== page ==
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Customer Review

27 of 40 people found the following review helpful
5.0 out of 5 stars Where things went right and wrong, 9 Feb. 2002
This review is from: Your Arsenal (Audio CD)
The debut, 'Viva Hate' was mostly a dissapointment- the follow-up 'Kill Uncle' was worse. However, there had been some great songs- 'Hairdresser on Fire', 'Sister I'm a Poet', 'He Knows I'd Love to see Him', 'The Loop'. The band Morrissey assembled around himself on the 'Kill Uncle' tour became the gang-nucleas that would record this album.
The great, late Mick Ronson- cruelly ditched by Bowie- produces the album. His most obvious input is in the Morrissey/Nevin 'I Know it's Gonna Happen Someday'- where 'Rock'n'Roll Suicide' is invoked (though the song continues the theme of 'How Soon is Now?' and 'Last Night I Dreamt').
This is the best Morrissey-guitar implosion since 'The Queen is Dead'-'Shoplifters'-era. The Smiths precedents are T-Rex- 'Panic' was 'Metal Guru'; 'Your Arsenal' takes 'Cosmic Dancer', 'Ride a White Swan' etc. as a prime influence on songs like 'Certain People I Know' & 'Glamorous Glue'...The single 'We Hate It...' (rumoured to be about James) heralded a great comeback; though follow-up 'You're the One...' is a throwaway dud in the mode of 'Death at One's Elbow'.
The music has guts- the riffs of 'You're Gonna Need Someone on Your Side', 'Glamorous Glue' ("London is dead!") and 'Tomorrow' are somewhere between prime Jam and 'Queen'-Smiths. 'Tomorrow' is even, a love song...
The highlight for me is the dreamy ballad, 'Seasick, Yet Still Docked'- which is a precursor of Radiohead's 'Exit Music'. "So far from where I intended to go"- it's the ultimate resigned ballad and as otherwordly as Bonnie Prince Billy's 'I See a Darkness'.
The problems with 'Your Arsenal'?. Well, the Union Jack flirtation with Nationalism in (pseudo)PC-times. Morrissey played the ambiguous card- which he had done in the Eighties ('Reggae is vile'). He should have done it earlier- both The Jam and The Who posed with the Union Jack; while a few years later Britpop would do much the same: Blur circa 'Modern Life' and Noel Gallagher's silly guitar. Right-on journos would take Morrissey to task- as if he were Jacques Le Pen or Albert Speer. The 'problem' started with a simplistic interpretation of 'Viva Hate's 'Bengali in Platforms'- which appeared to be an 'outsider' identification with ethnic groups- in the mode of Hanif Kureshi's 'The Buddha of Suburbia'. Yoko Ono, Patti Smith and The Stranglers had done it in the Seventies- with songs like 'Woman is Nigger of the World', 'Rock N Roll Nigger' and 'I Feel Like a Wog'. 'Kill Uncle' offered the strange (and crap) 'Asian Rut' and here we have 'The National Front Disco' and 'We'll Let You Know'. The former has one of the best riffs Morrissey has ever sung to- and is lyrically VERY similar to XTC's 'No Thugs in Our House' (from 'English Settlement'). It captures the glam world of the 70's- the backdrop of Bowie, Bolan, Reed to the Ska-Skinhead collision- the language of Teddy-Boys and Rockers. The old Engerland dreaming. If only he'd printed the lyrics- which would have been encased in " " to signify an ironic, dramatic use- as the dialogue of writers like David Mamet and Quentin Tarantino. "England for the English" reads "England for the English?"- why do writers take Morrissey so literally? Did he really advocate his gender on songs like 'William, It Was Really Nothing', 'Half a Person' and 'These Things Take Time'? Sure, there were tubthumping style songs- 'Panic', 'Meat is Murder', 'Suffer Little Children'- but there were just as many oblique songs: 'Some Girls are Bigger Than Others', 'Reel Around the Fountain'. And this continues the themes of songs like 'Sweet & Tender Hooligan', 'Rusholme Ruffians', through to 'Picadilly Palare' and 'The Ordinary Boys'. 'We'll Let You Know' is of a similar theme- written from the perspective of the Engerlish football-racist hooligan. Morrissey- as with most significant artists- attempted to say the unsayable. Was there uproar at the reissue of 'Naked Lunch' in the Early 90's?- which uses racist language. "The songs we sing/there not supposed to mean a thing"- Morrissey taps into the 'Clockwork Orange'-mentality of the UK. The nationalist-jingosim present to this day; the reason why we can't form a coherent National Identity. Look back to the Empire, to World War II, to 1966. Look at the treatment meted out to asylum seekers and ethnic groups- by the Cambridge educated head of the BNP. With 'We'll Let You Know' Morrissey presents people who believe there the end of the pure Anglo-Saxon line- that those that follow are diluted. The view of many MP's and Lords. Would Morrissey, a fan of gospel music, Spector soul, Shirley Bassey, Prince Naseem, Echobelly etc- be a racist in actuality?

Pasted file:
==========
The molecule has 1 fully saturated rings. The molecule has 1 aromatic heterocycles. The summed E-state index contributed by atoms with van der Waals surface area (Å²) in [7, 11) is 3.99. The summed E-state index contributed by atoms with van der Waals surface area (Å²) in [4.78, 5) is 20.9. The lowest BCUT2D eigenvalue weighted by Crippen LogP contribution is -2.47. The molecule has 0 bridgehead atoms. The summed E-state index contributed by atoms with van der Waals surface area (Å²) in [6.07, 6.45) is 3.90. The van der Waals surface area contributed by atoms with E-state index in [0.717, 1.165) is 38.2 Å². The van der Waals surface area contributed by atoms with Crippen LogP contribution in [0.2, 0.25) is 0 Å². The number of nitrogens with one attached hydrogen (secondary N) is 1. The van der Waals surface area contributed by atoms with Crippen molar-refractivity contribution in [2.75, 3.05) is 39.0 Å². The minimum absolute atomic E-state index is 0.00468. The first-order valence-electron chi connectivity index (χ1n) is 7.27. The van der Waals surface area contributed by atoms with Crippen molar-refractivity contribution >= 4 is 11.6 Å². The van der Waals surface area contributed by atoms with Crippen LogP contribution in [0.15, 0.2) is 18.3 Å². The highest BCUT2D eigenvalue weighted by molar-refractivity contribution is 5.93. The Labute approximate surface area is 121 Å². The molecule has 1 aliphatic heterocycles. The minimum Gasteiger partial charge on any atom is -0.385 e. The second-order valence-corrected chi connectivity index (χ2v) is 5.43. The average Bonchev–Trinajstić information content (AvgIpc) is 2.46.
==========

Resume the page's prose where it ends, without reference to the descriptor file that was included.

So, due to a combination of kneejerk journalism (did the same NME/MM writers not adore 'La Haine' and 'Romper Stomper'?) and the disease of contoversy, 'Your Arsenal' was overlooked. It's the strongest work he'd released since 'Strangeways...' and along with 'Vauxhall & I' is his best solo work.
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Location: Worcester, UK

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